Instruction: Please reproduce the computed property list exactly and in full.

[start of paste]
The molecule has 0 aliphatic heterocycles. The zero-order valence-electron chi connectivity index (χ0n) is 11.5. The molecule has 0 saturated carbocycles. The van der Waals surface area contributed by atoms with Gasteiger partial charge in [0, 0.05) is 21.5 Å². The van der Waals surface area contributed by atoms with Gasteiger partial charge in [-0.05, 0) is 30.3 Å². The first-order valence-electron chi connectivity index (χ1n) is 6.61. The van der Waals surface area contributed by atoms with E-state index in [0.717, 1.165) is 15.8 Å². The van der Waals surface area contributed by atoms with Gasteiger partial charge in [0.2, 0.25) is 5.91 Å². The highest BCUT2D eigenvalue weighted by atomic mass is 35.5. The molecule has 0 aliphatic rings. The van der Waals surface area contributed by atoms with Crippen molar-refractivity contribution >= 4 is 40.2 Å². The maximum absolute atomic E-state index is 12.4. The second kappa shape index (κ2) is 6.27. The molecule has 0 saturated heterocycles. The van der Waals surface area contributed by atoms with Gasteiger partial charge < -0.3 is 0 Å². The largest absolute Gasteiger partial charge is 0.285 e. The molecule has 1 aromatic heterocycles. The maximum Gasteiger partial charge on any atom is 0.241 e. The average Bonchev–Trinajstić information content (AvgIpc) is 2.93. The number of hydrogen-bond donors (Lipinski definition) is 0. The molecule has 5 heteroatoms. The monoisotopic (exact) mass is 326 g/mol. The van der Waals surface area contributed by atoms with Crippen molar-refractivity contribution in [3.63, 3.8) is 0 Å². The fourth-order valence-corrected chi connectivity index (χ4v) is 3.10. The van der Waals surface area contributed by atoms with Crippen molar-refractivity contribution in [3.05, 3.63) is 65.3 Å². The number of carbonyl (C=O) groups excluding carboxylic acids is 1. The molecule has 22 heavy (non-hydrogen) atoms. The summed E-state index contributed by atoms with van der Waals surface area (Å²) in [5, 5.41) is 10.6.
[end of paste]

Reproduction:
The molecule has 0 aliphatic heterocycles. The zero-order valence-electron chi connectivity index (χ0n) is 11.5. The molecule has 0 saturated carbocycles. The van der Waals surface area contributed by atoms with Gasteiger partial charge in [0, 0.05) is 21.5 Å². The van der Waals surface area contributed by atoms with Gasteiger partial charge in [-0.05, 0) is 30.3 Å². The first-order valence-electron chi connectivity index (χ1n) is 6.61. The van der Waals surface area contributed by atoms with E-state index in [0.717, 1.165) is 15.8 Å². The van der Waals surface area contributed by atoms with Gasteiger partial charge in [0.2, 0.25) is 5.91 Å². The highest BCUT2D eigenvalue weighted by atomic mass is 35.5. The molecule has 0 aliphatic rings. The van der Waals surface area contributed by atoms with Crippen molar-refractivity contribution >= 4 is 40.2 Å². The maximum absolute atomic E-state index is 12.4. The second kappa shape index (κ2) is 6.27. The molecule has 0 saturated heterocycles. The van der Waals surface area contributed by atoms with Gasteiger partial charge < -0.3 is 0 Å². The largest absolute Gasteiger partial charge is 0.285 e. The molecule has 1 aromatic heterocycles. The maximum Gasteiger partial charge on any atom is 0.241 e. The average Bonchev–Trinajstić information content (AvgIpc) is 2.93. The number of hydrogen-bond donors (Lipinski definition) is 0. The molecule has 5 heteroatoms. The monoisotopic (exact) mass is 326 g/mol. The van der Waals surface area contributed by atoms with Crippen molar-refractivity contribution in [3.63, 3.8) is 0 Å². The fourth-order valence-corrected chi connectivity index (χ4v) is 3.10. The van der Waals surface area contributed by atoms with Crippen molar-refractivity contribution in [3.05, 3.63) is 65.3 Å². The number of carbonyl (C=O) groups excluding carboxylic acids is 1. The molecule has 22 heavy (non-hydrogen) atoms. The summed E-state index contributed by atoms with van der Waals surface area (Å²) in [5, 5.41) is 10.6.